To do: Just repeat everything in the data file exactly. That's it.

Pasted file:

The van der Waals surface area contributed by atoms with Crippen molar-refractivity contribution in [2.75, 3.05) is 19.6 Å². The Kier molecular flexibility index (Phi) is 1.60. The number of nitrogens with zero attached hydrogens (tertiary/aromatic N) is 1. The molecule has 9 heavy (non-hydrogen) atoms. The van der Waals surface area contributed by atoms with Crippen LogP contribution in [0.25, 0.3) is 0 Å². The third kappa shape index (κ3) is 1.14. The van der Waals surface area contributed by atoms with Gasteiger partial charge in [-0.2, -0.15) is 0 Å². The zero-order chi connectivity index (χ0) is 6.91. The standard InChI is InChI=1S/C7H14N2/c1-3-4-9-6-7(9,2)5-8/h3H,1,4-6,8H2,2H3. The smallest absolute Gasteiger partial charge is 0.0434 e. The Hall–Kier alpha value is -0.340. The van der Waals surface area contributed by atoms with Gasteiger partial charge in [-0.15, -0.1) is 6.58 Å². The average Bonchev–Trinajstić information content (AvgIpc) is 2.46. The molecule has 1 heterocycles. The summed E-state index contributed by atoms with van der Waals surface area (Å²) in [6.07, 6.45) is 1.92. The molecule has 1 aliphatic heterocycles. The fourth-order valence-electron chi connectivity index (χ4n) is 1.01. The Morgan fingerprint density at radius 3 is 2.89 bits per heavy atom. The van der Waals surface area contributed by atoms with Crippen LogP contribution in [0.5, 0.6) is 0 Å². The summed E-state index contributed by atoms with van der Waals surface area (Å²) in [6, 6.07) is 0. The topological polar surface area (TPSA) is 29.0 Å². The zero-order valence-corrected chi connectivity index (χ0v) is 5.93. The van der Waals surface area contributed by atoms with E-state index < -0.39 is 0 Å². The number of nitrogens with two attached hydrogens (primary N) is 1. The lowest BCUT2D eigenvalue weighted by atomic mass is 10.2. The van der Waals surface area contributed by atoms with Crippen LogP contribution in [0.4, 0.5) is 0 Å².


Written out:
The van der Waals surface area contributed by atoms with Crippen molar-refractivity contribution in [2.75, 3.05) is 19.6 Å². The Kier molecular flexibility index (Phi) is 1.60. The number of nitrogens with zero attached hydrogens (tertiary/aromatic N) is 1. The molecule has 9 heavy (non-hydrogen) atoms. The van der Waals surface area contributed by atoms with Crippen LogP contribution in [0.25, 0.3) is 0 Å². The third kappa shape index (κ3) is 1.14. The van der Waals surface area contributed by atoms with Gasteiger partial charge in [-0.2, -0.15) is 0 Å². The zero-order chi connectivity index (χ0) is 6.91. The standard InChI is InChI=1S/C7H14N2/c1-3-4-9-6-7(9,2)5-8/h3H,1,4-6,8H2,2H3. The smallest absolute Gasteiger partial charge is 0.0434 e. The Hall–Kier alpha value is -0.340. The van der Waals surface area contributed by atoms with Gasteiger partial charge in [-0.15, -0.1) is 6.58 Å². The average Bonchev–Trinajstić information content (AvgIpc) is 2.46. The molecule has 1 heterocycles. The summed E-state index contributed by atoms with van der Waals surface area (Å²) in [6.07, 6.45) is 1.92. The molecule has 1 aliphatic heterocycles. The fourth-order valence-electron chi connectivity index (χ4n) is 1.01. The Morgan fingerprint density at radius 3 is 2.89 bits per heavy atom. The van der Waals surface area contributed by atoms with Crippen LogP contribution in [0.5, 0.6) is 0 Å². The summed E-state index contributed by atoms with van der Waals surface area (Å²) in [6, 6.07) is 0. The topological polar surface area (TPSA) is 29.0 Å². The zero-order valence-corrected chi connectivity index (χ0v) is 5.93. The van der Waals surface area contributed by atoms with E-state index < -0.39 is 0 Å². The number of nitrogens with two attached hydrogens (primary N) is 1. The lowest BCUT2D eigenvalue weighted by atomic mass is 10.2. The van der Waals surface area contributed by atoms with Crippen LogP contribution in [0.4, 0.5) is 0 Å².